Nepal seeks to settle argument over Everest's official height once and for all
Everest, as everyone knows, is the world's tallest mountain and seeing the magnificent natural landmark up close is one of the highlights of travelling around Asia.
But most people may not realise that, even in the 21st century, the exact height of Everest is up for dispute.
Bordering Nepal and China-ruled Tibet, most countries recognise the official height of the mountain at 8,848 metres (29,029 ft).
However, China disputes this, arguing that it is in fact 4m shorter as it should be measured according to the maximum height of the rock and not including the layer of snow on top.
Although four metres seems like a trivial difference, the issue has been the basis of a long-running dispute between Nepal and China.
Now the former aims to settle the debate once and for all by organising an internationally assisted survey of the mountain to establish an exact, indisputable measurement.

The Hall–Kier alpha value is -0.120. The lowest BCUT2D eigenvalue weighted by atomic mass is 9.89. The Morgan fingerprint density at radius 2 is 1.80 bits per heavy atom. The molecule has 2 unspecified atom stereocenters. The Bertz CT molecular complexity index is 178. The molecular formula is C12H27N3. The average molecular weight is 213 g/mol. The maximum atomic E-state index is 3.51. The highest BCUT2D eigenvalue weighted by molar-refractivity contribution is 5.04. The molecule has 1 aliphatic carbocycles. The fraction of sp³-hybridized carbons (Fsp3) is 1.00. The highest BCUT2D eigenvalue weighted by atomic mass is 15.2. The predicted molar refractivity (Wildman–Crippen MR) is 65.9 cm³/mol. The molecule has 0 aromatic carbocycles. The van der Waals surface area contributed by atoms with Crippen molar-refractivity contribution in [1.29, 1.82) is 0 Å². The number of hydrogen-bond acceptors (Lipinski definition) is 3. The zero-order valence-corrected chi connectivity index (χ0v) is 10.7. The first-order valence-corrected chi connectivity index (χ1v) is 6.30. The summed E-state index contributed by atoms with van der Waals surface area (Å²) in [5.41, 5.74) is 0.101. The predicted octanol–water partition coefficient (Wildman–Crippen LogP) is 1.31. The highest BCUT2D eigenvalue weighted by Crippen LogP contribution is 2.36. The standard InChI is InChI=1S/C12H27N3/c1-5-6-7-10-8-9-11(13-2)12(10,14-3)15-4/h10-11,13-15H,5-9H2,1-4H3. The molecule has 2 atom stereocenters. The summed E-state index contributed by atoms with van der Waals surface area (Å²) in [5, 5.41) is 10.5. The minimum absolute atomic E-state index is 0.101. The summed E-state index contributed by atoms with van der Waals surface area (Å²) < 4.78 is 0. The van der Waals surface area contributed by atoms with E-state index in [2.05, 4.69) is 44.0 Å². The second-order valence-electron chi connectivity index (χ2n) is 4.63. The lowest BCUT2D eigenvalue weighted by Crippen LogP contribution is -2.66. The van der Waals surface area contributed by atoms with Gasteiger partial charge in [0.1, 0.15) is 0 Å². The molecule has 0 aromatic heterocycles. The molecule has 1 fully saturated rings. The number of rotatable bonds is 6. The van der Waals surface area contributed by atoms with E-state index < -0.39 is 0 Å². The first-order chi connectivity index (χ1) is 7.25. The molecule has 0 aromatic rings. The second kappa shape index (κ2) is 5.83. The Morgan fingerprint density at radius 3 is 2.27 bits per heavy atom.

The three-year project has already got underway, but Nepal is appealing for additional outside funding, expertise and equipment to complete the job.
"Since we lack the capacity to do the job on our own, we are preparing a project plan with the request for donors and we will soon be sending them out," Krishna Raj BC, director general of Nepal's Survey Department, told BBC News.
"We basically need data from gravity instruments, levelling points and the global positioning system (GPS) to get a complete picture.
"For all these technologies to work, first there has to be infrastructure in places like the Everest base camp, and then we need to mobilise Sherpas up and down the mountain with someone who can handle all those technologies."
China is not the only country to dispute the official height given to Everest by Nepal - in 1999 an American team used GPS technology to record a height of 8,850 metres and this is the figure now used by the US National Geographic Society.